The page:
mpen mpen - 8 months ago 71
JSON Question

Split 95mb JSON array into smaller chunks?

I exported some data from my database in the form of JSON, which is essentially just 1 [list] with a bunch (900K) of {objects} inside it.

Trying to import it on my production server now, but I've got some cheap web server. They don't like it when I eat all their resources for 10 minutes.

How can I split this file into smaller chunks so that I can import it piece by piece?




Edit: Actually, it's a PostgreSQL database. I'm open to other suggestions on how I can export all the data in chunks. I've got phpPgAdmin installed on my server, which supposedly can accept CSV, Tabbed and XML formats.




I had to fix phihag's script:

import json
with open('fixtures/PostalCodes.json','r') as infile:
o = json.load(infile)
chunkSize = 50000
for i in xrange(0, len(o), chunkSize):
with open('fixtures/postalcodes_' + ('%02d' % (i//chunkSize)) + '.json','w') as outfile:
json.dump(o[i:i+chunkSize], outfile)





dump:

pg_dump -U username -t table database > filename


restore:

psql -U username < filename


(I don't know what the heck pg_restore does, but it gives me errors)

The tutorials on this conveniently leave this information out, esp. the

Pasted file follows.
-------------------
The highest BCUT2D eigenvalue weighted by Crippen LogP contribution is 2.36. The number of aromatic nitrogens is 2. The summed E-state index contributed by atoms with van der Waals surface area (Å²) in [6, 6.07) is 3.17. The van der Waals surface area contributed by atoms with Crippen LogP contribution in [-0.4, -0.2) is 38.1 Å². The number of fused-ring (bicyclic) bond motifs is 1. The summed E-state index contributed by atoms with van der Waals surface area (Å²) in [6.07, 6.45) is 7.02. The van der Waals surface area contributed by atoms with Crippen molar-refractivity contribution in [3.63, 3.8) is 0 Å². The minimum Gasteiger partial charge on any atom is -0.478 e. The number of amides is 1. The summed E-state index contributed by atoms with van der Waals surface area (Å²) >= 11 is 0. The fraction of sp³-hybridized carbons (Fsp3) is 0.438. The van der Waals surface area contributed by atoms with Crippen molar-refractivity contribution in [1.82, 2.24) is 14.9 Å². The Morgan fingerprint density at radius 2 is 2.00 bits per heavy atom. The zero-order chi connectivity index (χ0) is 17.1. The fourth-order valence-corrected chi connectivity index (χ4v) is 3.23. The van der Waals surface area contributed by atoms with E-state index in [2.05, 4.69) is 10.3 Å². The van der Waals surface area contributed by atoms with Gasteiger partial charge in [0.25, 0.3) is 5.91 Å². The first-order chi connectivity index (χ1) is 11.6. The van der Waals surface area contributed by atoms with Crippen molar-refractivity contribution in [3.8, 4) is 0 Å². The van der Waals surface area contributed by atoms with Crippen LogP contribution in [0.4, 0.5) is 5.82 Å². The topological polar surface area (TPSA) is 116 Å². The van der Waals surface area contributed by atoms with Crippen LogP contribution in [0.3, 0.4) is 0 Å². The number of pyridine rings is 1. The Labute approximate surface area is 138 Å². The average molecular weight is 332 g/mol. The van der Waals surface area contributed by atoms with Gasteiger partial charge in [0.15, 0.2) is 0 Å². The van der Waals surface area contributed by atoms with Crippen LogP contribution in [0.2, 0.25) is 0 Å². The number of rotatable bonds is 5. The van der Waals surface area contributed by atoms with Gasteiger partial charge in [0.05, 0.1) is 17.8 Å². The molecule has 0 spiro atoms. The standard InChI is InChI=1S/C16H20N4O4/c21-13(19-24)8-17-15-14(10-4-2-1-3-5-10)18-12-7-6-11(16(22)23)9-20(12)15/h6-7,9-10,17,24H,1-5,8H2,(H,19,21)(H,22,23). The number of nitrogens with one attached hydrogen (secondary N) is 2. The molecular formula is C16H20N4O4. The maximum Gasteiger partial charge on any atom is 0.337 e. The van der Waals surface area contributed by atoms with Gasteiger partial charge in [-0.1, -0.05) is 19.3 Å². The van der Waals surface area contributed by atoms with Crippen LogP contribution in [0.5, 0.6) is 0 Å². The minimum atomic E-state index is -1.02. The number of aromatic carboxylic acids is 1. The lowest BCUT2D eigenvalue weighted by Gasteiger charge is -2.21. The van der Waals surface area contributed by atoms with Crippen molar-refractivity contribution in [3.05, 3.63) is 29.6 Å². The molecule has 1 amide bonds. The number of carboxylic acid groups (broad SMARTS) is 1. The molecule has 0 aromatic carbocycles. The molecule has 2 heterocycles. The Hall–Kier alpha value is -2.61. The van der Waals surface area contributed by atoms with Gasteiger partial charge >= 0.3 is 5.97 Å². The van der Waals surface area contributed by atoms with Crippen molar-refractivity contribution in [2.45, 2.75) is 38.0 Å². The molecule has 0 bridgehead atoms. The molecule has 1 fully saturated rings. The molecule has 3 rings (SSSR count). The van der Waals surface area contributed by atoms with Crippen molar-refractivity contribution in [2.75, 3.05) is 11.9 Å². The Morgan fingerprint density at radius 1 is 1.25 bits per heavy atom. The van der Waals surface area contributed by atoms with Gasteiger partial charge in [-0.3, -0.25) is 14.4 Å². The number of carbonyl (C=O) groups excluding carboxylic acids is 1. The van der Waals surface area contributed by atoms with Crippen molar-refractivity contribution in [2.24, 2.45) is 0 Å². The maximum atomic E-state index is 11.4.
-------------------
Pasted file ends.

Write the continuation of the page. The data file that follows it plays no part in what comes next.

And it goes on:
-U
option which is probably necessary in most circumstances. Yes, the man pages explain this, but it's always a pain to sift through 50 options you don't care about.




I ended up going with Kenny's suggestion... although it was still a major pain. I had to dump the table to a file, compress it, upload it, extract it, then I tried to import it, but the data was slightly different on production and there were some missing foreign keys (postalcodes are attached to cities). Of course, I couldn't just import the new cities, because then it throws a duplicate key error instead of silently ignoring it, which would have been nice. So I had to empty that table, repeat the process for cities, only to realize something else was tied to cities, so I had to empty that table too. Got the cities back in, then finally I could import my postal codes. By now I've obliterated half my database because everything is tied to everything and I've had to recreate all the entries. Lovely. Good thing I haven't launched the site yet. Also "emptying" or truncating a table doesn't seem to reset the sequences/autoincrements, which I'd like, because there are a couple magic entries I want to have ID 1. So..I'd have to delete or reset those too (I don't know how), so I manually edited the PKs for those back to 1.

I would have ran into similar problems with phihag's solution, plus I would have had to import 17 files one at a time, unless I wrote another import script to match the export script. Although he did answer my question literally, so thanks.

Answer Source

Assuming you have the option to go back and export the data again...:

pg_dump - extract a PostgreSQL database into a script file or other archive file.

pg_restore - restore a PostgreSQL database from an archive file created by pg_dump.

If that's no use, it might be useful to know what you're going to be doing with the output so that another suggestion can hit the mark.

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